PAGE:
- By Erin McSpadden
- Posted Thursday, May 26, 2016
4-H Presentation Competition Teaches Public Speaking
“I am uncomfortable with public speaking” is a common response given in answer to the dreaded “What is your biggest weakness?” question during job interviews. In fact, the top results of a Google search for the phrase “public speaking” all also include words like “fear”, “hate”, and “anxiety”. However, skills demonstrated by effective public speakers are also skills that contribute to a successful job interview, and comfort with speaking to a group of people is helpful in most professions.
Because of this, 4-H members are encouraged to give a presentation each year in order to practice public speaking skills. These presentations use audio-visual aids and can include a demonstration, PowerPoint presentation, posters, and props. Often, they allow students to utilize problem-solving skills and encourage 4-H’ers to research topics in-depth. Through their presentations, youth learn to organize their ideas in a logical manner and share what they have learned with confidence, poise, and intelligence. By practicing their public speaking skills in front of their peers and judges from their community, students become comfortable speaking to a diverse audience in a safe, non-judgemental space.
Forsyth County 4-H held its county-wide Presentation Competition on May 10, 2016. Thirty participants presented on a wide range of topics, Alfred Hitchcock, blogging, the states of matter, and omelette-making, to name a few. Each student presented to two judges, one of whom had knowledge in the presenter’s area of focus, and one with experience in 4-H programs.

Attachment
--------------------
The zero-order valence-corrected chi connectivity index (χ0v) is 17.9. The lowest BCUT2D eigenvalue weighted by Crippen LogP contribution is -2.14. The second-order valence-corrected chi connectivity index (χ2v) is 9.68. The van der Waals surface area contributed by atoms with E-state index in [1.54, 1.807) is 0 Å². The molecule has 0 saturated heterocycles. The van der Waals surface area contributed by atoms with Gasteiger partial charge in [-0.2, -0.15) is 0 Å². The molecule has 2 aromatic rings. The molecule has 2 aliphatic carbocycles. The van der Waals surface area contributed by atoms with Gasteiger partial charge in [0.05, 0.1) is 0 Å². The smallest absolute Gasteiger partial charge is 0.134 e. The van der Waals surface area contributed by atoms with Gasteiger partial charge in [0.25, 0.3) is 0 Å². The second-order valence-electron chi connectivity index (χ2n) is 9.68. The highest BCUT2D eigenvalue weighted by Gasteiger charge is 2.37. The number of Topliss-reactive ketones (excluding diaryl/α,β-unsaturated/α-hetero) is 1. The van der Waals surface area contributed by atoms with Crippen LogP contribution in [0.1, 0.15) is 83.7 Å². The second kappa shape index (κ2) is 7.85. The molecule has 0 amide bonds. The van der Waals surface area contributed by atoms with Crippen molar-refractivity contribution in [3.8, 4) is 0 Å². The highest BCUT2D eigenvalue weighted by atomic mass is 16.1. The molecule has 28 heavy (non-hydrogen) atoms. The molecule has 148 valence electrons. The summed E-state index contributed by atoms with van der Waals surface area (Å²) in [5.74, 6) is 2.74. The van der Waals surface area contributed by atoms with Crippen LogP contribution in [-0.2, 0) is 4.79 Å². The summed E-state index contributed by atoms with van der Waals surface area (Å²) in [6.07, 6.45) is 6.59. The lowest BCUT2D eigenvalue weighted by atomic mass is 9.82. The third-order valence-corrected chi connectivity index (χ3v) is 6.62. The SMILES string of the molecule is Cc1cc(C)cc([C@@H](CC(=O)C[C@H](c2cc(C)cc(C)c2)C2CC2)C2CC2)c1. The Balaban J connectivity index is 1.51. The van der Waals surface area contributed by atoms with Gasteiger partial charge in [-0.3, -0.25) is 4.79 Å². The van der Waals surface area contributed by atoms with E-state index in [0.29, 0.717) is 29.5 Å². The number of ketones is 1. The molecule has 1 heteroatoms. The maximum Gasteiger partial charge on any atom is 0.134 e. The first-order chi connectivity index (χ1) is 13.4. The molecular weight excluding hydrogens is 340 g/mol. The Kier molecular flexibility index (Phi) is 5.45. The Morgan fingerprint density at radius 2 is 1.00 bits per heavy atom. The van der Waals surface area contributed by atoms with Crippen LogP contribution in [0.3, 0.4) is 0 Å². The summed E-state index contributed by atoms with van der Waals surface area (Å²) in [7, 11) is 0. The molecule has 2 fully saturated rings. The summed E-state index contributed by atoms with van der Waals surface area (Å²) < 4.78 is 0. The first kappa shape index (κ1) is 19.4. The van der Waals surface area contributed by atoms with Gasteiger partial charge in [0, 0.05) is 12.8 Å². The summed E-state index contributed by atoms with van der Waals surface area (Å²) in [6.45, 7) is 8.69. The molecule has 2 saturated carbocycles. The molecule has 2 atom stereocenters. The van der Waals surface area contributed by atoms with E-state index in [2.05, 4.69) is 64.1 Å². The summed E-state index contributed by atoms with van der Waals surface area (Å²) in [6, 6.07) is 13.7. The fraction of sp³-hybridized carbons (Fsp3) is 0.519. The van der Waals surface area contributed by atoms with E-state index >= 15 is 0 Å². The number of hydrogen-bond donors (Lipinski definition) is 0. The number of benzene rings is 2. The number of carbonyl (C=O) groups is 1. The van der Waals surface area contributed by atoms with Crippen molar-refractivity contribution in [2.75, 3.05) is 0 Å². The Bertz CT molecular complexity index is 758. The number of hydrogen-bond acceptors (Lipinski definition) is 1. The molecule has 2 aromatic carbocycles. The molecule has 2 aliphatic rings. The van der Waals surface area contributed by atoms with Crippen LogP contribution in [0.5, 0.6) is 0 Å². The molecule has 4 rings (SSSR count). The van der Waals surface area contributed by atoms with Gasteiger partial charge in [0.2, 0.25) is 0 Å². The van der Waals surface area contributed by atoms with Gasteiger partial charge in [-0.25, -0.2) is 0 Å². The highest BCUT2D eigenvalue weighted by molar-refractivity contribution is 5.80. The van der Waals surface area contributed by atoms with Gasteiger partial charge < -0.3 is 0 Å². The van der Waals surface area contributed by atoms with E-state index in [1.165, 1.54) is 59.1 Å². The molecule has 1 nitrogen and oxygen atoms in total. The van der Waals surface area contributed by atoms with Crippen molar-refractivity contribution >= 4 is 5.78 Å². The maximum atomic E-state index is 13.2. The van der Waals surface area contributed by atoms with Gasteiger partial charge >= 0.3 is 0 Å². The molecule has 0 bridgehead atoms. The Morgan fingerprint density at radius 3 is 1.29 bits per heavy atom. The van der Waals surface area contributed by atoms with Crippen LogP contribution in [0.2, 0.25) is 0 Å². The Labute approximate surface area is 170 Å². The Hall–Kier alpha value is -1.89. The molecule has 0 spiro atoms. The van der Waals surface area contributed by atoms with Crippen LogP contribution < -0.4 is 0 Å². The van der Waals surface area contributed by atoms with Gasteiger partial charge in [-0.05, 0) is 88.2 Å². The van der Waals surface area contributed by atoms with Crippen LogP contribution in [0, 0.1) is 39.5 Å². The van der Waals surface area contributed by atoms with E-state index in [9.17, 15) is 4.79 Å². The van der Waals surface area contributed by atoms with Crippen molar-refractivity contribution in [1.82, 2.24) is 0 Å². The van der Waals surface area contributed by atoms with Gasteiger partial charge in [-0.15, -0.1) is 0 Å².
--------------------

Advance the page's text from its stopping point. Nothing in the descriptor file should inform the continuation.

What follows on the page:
Several 4-H alumni, former club leaders, and former agents returned to judge this year’s presentations, and their comments were very helpful to those students advancing to the district-level competition. We would like to thank Gail Bryson, Brandon Hartman, Bryan Hartman, Terri Bost Moy, and Melanie Pledger for sharing their 4-H presentation experience with this year’s competitors.
Additionally, we would like to thank Hannah Johnson, the Forsyth County Ranger for the North Carolina Forest Service; Sheila Britt-Smith, the Nutrition Supervisor for the Forsyth County Department of Health; Kelli Isenhour, the Vice President of Programs and Education at SciWorks Science Center; and Carol Roan, the author of Speak Up: The Public Speaking Primer, for lending their expertise and advice to our presenters.